After filing a patent application covering the Imperial technology, Dr Thompson and commercialisation specialists at Imperial Enterprise decided to reach out to MediBeacon.

These discussions led to MediBeacon licensing the Imperial patent application, which aligned well with the company’s focus on the assessment of gut permeability using fluorescent agents. Meanwhile, Dr Thompson is working with the company on a consulting basis to accelerate its development of a point-of-care transdermal intestinal permeability product.

MediBeacon has an extensive portfolio of proprietary fluorescent agents and highly engineered transdermal sensors, which the company has refined and optimised over the past 15 years. It has been working on intestinal permeability, mainly through a collaborative research programme with Washington University in St Louis.

This work builds on the MediBeacon Transdermal GFR Measurement System (TGFR), which is designed to measure glomerular filtration rate (GFR) or kidney function in real-time at the point of care. The company has recently completed the TGFR Phase 3 clinical study and filed the Clinical Study Report with the US FDA.

The same fluorescent agent, Lumitrace (relmapirazin), and TGFR sensors which are central to the kidney programme are now being adapted for use in the measurement of intestinal permeability.

"We are looking forward to evaluating improvements that Alex and his team will make on the optical detection of transdermal fluorescence, and we anticipate that these improvements could be incorporated into our commercial instrumentation," says Dr Richard Dorshow, MediBeacon’s Chief Scientific Officer. "In addition, learnings from clinical studies that Alex and his team will conduct should prove to be useful in the optimisation of future clinical studies for specific gastrointestinal indications."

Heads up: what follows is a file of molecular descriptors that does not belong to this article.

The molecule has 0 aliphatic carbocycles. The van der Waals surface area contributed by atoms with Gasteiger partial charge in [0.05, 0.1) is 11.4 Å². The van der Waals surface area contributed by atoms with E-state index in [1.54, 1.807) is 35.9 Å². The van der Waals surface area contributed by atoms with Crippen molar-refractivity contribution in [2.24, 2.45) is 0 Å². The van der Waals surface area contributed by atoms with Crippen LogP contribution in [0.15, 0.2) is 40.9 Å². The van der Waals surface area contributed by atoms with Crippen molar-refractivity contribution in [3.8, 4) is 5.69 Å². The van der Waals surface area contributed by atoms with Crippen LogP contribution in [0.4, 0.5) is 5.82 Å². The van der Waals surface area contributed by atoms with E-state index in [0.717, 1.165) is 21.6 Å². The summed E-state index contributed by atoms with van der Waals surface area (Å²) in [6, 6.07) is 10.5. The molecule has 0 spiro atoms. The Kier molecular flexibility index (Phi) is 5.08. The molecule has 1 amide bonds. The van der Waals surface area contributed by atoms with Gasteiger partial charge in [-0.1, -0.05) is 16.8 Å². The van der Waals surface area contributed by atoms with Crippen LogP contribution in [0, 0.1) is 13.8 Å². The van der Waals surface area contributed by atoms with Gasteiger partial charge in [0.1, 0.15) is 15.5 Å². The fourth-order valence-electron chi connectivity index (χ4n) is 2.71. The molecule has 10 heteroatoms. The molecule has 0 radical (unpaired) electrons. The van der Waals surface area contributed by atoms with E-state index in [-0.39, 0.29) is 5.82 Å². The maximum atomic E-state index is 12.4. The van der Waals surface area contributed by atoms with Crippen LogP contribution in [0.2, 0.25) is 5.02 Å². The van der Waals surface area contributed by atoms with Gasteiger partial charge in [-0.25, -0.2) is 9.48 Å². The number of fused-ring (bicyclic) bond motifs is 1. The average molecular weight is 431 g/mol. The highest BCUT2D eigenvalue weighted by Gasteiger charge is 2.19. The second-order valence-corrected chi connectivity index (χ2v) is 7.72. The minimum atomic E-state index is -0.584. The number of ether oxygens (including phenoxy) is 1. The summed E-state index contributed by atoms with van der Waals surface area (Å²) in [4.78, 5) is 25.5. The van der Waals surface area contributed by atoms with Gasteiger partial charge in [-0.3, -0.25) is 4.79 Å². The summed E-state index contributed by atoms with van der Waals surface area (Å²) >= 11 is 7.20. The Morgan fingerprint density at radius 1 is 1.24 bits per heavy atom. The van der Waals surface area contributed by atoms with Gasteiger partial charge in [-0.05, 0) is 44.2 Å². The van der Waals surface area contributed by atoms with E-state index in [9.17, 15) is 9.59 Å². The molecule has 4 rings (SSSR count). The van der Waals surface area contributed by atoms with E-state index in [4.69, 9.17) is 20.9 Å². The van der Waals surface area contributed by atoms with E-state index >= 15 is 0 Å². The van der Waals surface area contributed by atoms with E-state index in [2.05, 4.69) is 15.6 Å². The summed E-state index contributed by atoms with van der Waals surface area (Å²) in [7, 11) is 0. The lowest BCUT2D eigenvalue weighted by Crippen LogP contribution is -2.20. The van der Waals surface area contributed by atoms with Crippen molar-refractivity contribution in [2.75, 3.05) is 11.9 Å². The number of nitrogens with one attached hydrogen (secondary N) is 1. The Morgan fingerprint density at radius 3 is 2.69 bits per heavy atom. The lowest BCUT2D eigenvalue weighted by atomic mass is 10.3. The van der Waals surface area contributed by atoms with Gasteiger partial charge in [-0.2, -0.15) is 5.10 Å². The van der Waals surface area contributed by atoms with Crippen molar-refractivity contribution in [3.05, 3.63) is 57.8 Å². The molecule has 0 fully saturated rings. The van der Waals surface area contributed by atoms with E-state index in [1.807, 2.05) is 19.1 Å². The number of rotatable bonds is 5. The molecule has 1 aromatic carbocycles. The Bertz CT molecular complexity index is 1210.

Continuing academic work

Meanwhile academic work developing and testing the method will continue at Imperial. Clinical trials have already shown that the data collected with the technique agrees well with existing methods, and can measure gut permeability changes in both healthy volunteers and patients.

Early trial data suggests that we can differentiate healthy people from those with inactive or active inflammatory bowel disease. Dr Alex Thompson Imperial College

"We have an ongoing clinical trial using this method in inflammatory bowel disease (IBD), and our preliminary results look very promising. The early data suggests that we can differentiate healthy people and those with inactive IBD from active IBD," Dr Thompson says. "We are also using this technique, along with several other technologies, to monitor the function of the gut in malnutrition, in collaboration with a group in Zambia."

Both the researchers and MediBeacon are interested in producing wireless and wearable devices. Beyond bedside tests for gut permeability in the clinic, this opens the way for monitoring at home. "For patients with inflammatory bowel disease who have gone on to a new treatment, we might ask them to take this test once a week, to monitor how they are responding to the therapy," Dr Thompson says.

Through their collaborative work, Imperial and MediBeacon hope to drive improvements in the diagnosis and monitoring of IBD as well as other intestinal diseases.

Main image: Sebastian Kaulitzki/Science Photo Library